(b) at very high pitch rates (as I recall from an RAeS report on the subject - in excess of something like 70 deg/sec) a quasi-stable upper surface vortex (a bit similar to the stall vortex on a delta) can see the stall angle pushed considerably higher than what we see for the normal certification stall. Generally not relevant to most fixed wing aircraft but, apparently, a problem in the rotary wing arena at times.
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Old 2nd Jun 2011, 00:31
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High speed stall amd mach

Great points, JT the Moderator.

It could be that the term bandied about refers to mach effects such as I related from the Yeager discussion.

If we exceed the "critical" mach, we can see things like aileron reversal, nose tuck, flutter, etc. All these bad things due to the shock wave moving back along the stabilizer or main wing and preventing the normal control surfaces at the rear of the wing or stabilizer from acting normally.

Another way to get into trouble near the critical mach is to rapidly change your AoA. The shock wave will move along the chord of the wing and have the same results as exceeding the critical mach. This more closely resembles the "high speed stall" phenomena described by JT the Mod.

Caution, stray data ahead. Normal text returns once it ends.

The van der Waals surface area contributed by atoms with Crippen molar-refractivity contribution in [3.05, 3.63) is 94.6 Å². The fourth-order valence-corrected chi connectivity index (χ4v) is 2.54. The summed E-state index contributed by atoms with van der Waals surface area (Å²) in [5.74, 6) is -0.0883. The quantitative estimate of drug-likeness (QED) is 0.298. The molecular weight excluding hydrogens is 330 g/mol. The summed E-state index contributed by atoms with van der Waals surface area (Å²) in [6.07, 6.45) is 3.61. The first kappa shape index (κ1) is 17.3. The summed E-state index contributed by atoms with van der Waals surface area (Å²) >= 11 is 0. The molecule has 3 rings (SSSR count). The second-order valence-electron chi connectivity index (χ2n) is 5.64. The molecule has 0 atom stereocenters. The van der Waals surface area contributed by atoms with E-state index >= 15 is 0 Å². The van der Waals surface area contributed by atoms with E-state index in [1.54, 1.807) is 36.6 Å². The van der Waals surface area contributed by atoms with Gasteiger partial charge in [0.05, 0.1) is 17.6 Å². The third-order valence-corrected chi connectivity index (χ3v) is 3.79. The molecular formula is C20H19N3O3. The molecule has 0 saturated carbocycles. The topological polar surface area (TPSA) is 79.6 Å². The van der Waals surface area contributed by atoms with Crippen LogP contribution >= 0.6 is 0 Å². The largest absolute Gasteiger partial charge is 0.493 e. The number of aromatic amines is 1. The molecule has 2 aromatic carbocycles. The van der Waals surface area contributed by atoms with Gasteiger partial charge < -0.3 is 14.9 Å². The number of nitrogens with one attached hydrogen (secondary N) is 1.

Unless you are driving a supersonic design, pulling back the power is usually sufficient, as you are already experiencing a lotta drag. If in a dive, that may not be enough and spoilers or other drag devices might also be required. As most airliners have swept wings, they are more tolerant of mach effects than the old straight wings, so I am not too worried about mach-induced control problems for the present scenario we are discussing/analyzing.
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Old 2nd Jun 2011, 00:35
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AF 447.No connection in reality , but.............!!

I recently thought to try FSX simulator software (AB320) to see what would happen if I selected fully nose up trim and nose up elevator at cruise and reduced power to idle when reaching the top of climb. IAS starting was 250 kn. Autopilot OFF.

The AB320 climbed from 19000 @ 250 kn IAS to close to 37000 feet at around 38 degr nose up and went into a deep stall whilst starting rotating and changing bank angle. The height achieved is questionable, in my opinion even though full power was used to the top of climb..

Putting the trim fully forward (in clean configuration) produced no effect as well as nose down elevator. The aircraft remained doing scary gyrations around all axis.
Putting the gear down and flaps down produced no result with the trim at fully nose down and power at idle.

Putting the trim neutral and adding full power and nose up elevator caused the aircraft to leave the stall and dive to gain (excess) airspeed.

Again; this is (very limited) MS FSX at work and all I am trying to bring to the forefront is